By Martin Wainwright / The Guardian

Around 20 climate change protesters have seriously disrupted operations at one of the UK’s new generation of gas-fired power stations at West Burton in Nottinghamshire.

Police have made five arrests but overnight eleven protesters from the campaign group No Dash for Gas successfully scaled the middle of the plant’s 91m (300ft) metal chimneys – the plant’s water cooling towers – and another six have occupied a second one which was not yet in use, securing themselves on ledges.

One of the group tweeted exuberantly with accompanying pictures: “Guess where we woke up this morning! Dawn sun shining on other chimney where friends are perched on the ledge.”

Speaking from the group’s makeshift but sophisticated camp slung on the central chimney shortly before 1pm, one of them said: “we are settling in nicely. At the moment some of us are setting up a solar panel and there’s a group fixing our portable loo. We’ve got a portable ledge lowered a short way down the flue with plenty of room for people to sleep on. EDF [the plant’s operator] have assured us that the chimney had been shut down but we’re still a but worried about gases being around. But the plan is to stay up here with some of us in the flue to stop the furnace starting again.”

Ben Healey of No Dash For Gas said that the middle of the plant’s three cooling towers had been working but had now shut down, with steam no longer pouring from its brim. He said: “There are nine activists up there and they have started abseiling down into the flue to prevent the furnaces being relit. That means we are in for the long haul.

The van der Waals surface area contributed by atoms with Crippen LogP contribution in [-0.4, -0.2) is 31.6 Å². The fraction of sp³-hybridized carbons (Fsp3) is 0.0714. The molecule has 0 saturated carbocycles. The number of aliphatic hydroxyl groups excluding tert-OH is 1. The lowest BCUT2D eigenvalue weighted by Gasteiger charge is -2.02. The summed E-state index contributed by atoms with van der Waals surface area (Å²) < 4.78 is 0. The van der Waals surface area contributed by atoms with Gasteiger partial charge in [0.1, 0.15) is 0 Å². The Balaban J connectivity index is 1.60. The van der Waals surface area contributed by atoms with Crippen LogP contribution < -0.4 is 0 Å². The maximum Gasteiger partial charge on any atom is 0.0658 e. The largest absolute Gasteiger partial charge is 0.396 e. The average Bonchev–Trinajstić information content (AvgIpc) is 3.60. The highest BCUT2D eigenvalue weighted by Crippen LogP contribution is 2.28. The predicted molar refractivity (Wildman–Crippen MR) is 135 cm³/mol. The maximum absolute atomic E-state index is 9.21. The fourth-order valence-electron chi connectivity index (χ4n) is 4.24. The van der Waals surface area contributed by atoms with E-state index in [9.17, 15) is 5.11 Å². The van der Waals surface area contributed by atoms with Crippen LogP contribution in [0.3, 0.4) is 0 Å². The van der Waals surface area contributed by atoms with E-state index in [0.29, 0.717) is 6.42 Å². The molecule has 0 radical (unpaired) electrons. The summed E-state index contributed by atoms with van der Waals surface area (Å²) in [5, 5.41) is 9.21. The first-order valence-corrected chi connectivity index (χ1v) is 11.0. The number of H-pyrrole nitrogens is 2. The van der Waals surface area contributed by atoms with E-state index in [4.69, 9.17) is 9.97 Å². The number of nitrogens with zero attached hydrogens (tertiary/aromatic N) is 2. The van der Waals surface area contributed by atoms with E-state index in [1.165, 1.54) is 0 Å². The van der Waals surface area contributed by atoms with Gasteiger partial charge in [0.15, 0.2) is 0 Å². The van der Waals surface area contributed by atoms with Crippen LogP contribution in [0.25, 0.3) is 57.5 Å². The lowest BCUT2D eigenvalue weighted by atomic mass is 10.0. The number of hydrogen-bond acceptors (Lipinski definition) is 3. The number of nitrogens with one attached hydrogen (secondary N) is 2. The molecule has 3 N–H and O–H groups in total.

“The six people on the other chimney, which is not yet fully built, have barricaded themselves in place and will be very difficult to dislodge.”

The protesters said they had spent a busy night climbing the chimney and hauling up their equipment and food supplies to last at least a week.

The plant’s owners and operators EDF confirmed that the middle tower had been closed down.

No Dash for Gas said that the action was aimed at stopping operations at the £600m power station that is one of a cluster of plants built around the site of the deserted medieval village of West Burton in the valley of the River Trent.

The group said: “West Burton power station is being targeted because it’s one of the first in a new generation of highly polluting gas plants planned for the UK. The coalition government recently announced that it intends to give the green light to as many as 20 new gas plants – a move that would crash Britain’s carbon targets, contribute to the climate crisis and push up bills.”

Nottinghamshire police said that access had been gained to the site by protesters at about 1.20am. A police spokesman said: “Around 10 are thought to have climbed the water towers and have secured themselves to restrict their removal. Searches are ongoing to find a number of other people who are also believed to have gained access to the site.”

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